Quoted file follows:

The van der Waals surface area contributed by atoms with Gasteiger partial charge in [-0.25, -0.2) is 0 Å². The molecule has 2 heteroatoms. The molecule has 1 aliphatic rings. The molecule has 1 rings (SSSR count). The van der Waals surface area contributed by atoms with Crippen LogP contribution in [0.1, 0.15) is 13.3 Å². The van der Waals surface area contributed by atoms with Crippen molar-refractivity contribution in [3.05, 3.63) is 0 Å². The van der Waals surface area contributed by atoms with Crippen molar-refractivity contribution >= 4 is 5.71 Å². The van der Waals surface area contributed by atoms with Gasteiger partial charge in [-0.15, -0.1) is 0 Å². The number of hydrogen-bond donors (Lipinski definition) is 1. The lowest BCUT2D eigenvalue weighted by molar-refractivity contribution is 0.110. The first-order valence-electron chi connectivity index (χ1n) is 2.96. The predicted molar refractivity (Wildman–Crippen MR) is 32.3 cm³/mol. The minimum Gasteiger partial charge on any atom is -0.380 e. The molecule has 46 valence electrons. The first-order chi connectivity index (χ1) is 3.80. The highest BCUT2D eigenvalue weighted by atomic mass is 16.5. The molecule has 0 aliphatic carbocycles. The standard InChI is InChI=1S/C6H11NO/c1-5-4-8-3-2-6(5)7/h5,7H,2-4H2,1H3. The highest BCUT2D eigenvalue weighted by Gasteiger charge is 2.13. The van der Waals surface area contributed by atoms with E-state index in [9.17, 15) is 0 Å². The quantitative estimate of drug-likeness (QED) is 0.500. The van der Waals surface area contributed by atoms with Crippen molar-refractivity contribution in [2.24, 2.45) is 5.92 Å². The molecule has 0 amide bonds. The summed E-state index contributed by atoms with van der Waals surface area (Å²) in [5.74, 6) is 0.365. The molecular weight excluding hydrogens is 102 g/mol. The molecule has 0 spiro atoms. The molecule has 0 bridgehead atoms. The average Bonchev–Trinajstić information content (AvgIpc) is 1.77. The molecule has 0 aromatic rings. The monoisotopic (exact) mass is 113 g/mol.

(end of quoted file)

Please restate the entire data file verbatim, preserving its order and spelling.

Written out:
The van der Waals surface area contributed by atoms with Gasteiger partial charge in [-0.25, -0.2) is 0 Å². The molecule has 2 heteroatoms. The molecule has 1 aliphatic rings. The molecule has 1 rings (SSSR count). The van der Waals surface area contributed by atoms with Crippen LogP contribution in [0.1, 0.15) is 13.3 Å². The van der Waals surface area contributed by atoms with Crippen molar-refractivity contribution in [3.05, 3.63) is 0 Å². The van der Waals surface area contributed by atoms with Crippen molar-refractivity contribution >= 4 is 5.71 Å². The van der Waals surface area contributed by atoms with Gasteiger partial charge in [-0.15, -0.1) is 0 Å². The number of hydrogen-bond donors (Lipinski definition) is 1. The lowest BCUT2D eigenvalue weighted by molar-refractivity contribution is 0.110. The first-order valence-electron chi connectivity index (χ1n) is 2.96. The predicted molar refractivity (Wildman–Crippen MR) is 32.3 cm³/mol. The minimum Gasteiger partial charge on any atom is -0.380 e. The molecule has 46 valence electrons. The first-order chi connectivity index (χ1) is 3.80. The highest BCUT2D eigenvalue weighted by atomic mass is 16.5. The molecule has 0 aliphatic carbocycles. The standard InChI is InChI=1S/C6H11NO/c1-5-4-8-3-2-6(5)7/h5,7H,2-4H2,1H3. The highest BCUT2D eigenvalue weighted by Gasteiger charge is 2.13. The van der Waals surface area contributed by atoms with E-state index in [9.17, 15) is 0 Å². The quantitative estimate of drug-likeness (QED) is 0.500. The van der Waals surface area contributed by atoms with Crippen molar-refractivity contribution in [2.24, 2.45) is 5.92 Å². The molecule has 0 amide bonds. The summed E-state index contributed by atoms with van der Waals surface area (Å²) in [5.74, 6) is 0.365. The molecular weight excluding hydrogens is 102 g/mol. The molecule has 0 spiro atoms. The molecule has 0 bridgehead atoms. The average Bonchev–Trinajstić information content (AvgIpc) is 1.77. The molecule has 0 aromatic rings. The monoisotopic (exact) mass is 113 g/mol.